Weeks v The United Kingdom: ECHR 5 Oct 1988

The Court was asked as to the recall to prison of a prisoner who had been released on licence. His recall and subsequent detention were considered by the Board, but under the system then in place it could only make a non-binding recommendation. Recommendations for release had not been acted upon. When the applicant was subsequently released, some years after his release had first been recommended, he repeatedly reoffended, and his licence was again revoked.
Held: Compliance with article 5(1)(a) requires more than that the detention is in compliance with domestic law.
‘The ‘lawfulness’ required by the Convention presupposes not only conformity with domestic law but also . . conformity with the purposes of the deprivation of liberty permitted by sub-paragraph (a) of article 5(1). Furthermore, the word ‘after’ in sub-paragraph (a) does not simply mean that the detention must follow the ‘conviction’ in point of time: in addition, the ‘detention’ must result from, ‘follow and depend upon’ or occur ‘by virtue of’ the ‘conviction’. In short, there must be a sufficient causal connection between the conviction and the deprivation of liberty at issue.’
In the case of a discretionary life sentence imposed for the purpose of public protection: ‘The causal link required by sub-paragraph (a) might eventually be broken if a position were reached in which a decision not to release or to re-detain was based on grounds that were inconsistent with the objectives of the sentencing court. ‘In those circumstances, a detention that was lawful at the outset would be transformed into a deprivation of liberty that was arbitrary and, hence, incompatible with article 5.”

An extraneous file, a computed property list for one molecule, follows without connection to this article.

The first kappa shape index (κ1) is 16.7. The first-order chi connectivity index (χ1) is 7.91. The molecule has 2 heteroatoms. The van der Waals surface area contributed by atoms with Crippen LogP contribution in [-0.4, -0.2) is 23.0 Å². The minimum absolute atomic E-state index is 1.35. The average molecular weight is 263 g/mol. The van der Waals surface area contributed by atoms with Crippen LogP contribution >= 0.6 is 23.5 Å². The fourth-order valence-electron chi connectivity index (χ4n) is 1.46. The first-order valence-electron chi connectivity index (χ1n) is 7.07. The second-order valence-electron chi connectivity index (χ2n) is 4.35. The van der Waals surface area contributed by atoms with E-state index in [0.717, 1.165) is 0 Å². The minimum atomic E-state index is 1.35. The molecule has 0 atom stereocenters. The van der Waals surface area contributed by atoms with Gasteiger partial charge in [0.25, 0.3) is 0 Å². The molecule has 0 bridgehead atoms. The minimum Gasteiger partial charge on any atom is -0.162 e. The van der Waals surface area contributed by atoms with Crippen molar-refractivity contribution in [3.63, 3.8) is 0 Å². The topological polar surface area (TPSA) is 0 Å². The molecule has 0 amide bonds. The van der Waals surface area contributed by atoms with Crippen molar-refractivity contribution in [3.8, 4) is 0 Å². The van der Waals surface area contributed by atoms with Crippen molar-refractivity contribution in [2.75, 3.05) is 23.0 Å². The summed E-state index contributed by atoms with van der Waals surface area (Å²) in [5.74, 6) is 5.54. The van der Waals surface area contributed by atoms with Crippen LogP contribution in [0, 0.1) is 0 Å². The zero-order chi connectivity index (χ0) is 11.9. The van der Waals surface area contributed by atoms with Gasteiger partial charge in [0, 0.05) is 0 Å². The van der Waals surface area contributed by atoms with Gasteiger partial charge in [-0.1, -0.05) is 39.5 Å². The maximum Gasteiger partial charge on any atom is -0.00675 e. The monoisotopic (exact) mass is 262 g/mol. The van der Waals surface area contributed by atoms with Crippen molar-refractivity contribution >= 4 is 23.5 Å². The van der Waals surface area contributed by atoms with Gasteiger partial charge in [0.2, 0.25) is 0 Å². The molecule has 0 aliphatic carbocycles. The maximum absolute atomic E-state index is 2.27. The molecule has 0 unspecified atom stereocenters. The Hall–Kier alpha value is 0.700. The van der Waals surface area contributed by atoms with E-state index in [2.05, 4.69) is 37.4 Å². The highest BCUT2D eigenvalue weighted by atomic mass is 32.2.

(1988) 10 EHRR 293, [1988] ECHR 18, 9787/82
Worldlii, Bailii
European Convention on Human Rights 5(1)(a)
Human Rights
Reserved fromWeeks v The United Kingdom ECHR 2-Mar-1987
The applicant, aged 17, was convicted of armed robbery and sentenced to life imprisonment in the interests of public safety, being considered by the trial judge on appeal to be dangerous.
Held: ‘The court agrees with the Commission and the . .

Cited by:
CitedWaite v The United Kingdom ECHR 10-Dec-2002
The claimant had been sentenced to be detained at Her Majesty’s pleasure when a youth. After release on licence, the Parole Board met and revoked that licence without an oral hearing, and in contravention of the rules. He did not dispute the facts . .
CitedFaulkner, Regina (on The Application of) v Secretary of State for Justice and Another SC 1-May-2013
The applicants had each been given a life sentence, but having served the minimum term had been due to have the continued detention reviewed to establish whether or not continued detention was necessary for the protection of the pblic. It had not . .
CitedMartin Corey, Re for Judicial Review SC 4-Dec-2013
The appellant challenged his recall to prison from licence. He had been convicted in 1973 of the murder of two police officers. He had remained at liberty for 18 years, befire his licence was revoked on the basis of confidential iintelligence . .
CitedHaney and Others, Regina (on The Application of) v The Secretary of State for Justice SC 10-Dec-2014
The four claimants, each serving indeterminate prison sentences, said that as they approached the times when thy might apply for parol, they had been given insufficient support and training to meet the requirements for release. The courts below had . .

Lists of cited by and citing cases may be incomplete.

Human Rights, Criminal Sentencing, Prisons

Leading Case

Updated: 09 November 2021; Ref: scu.165030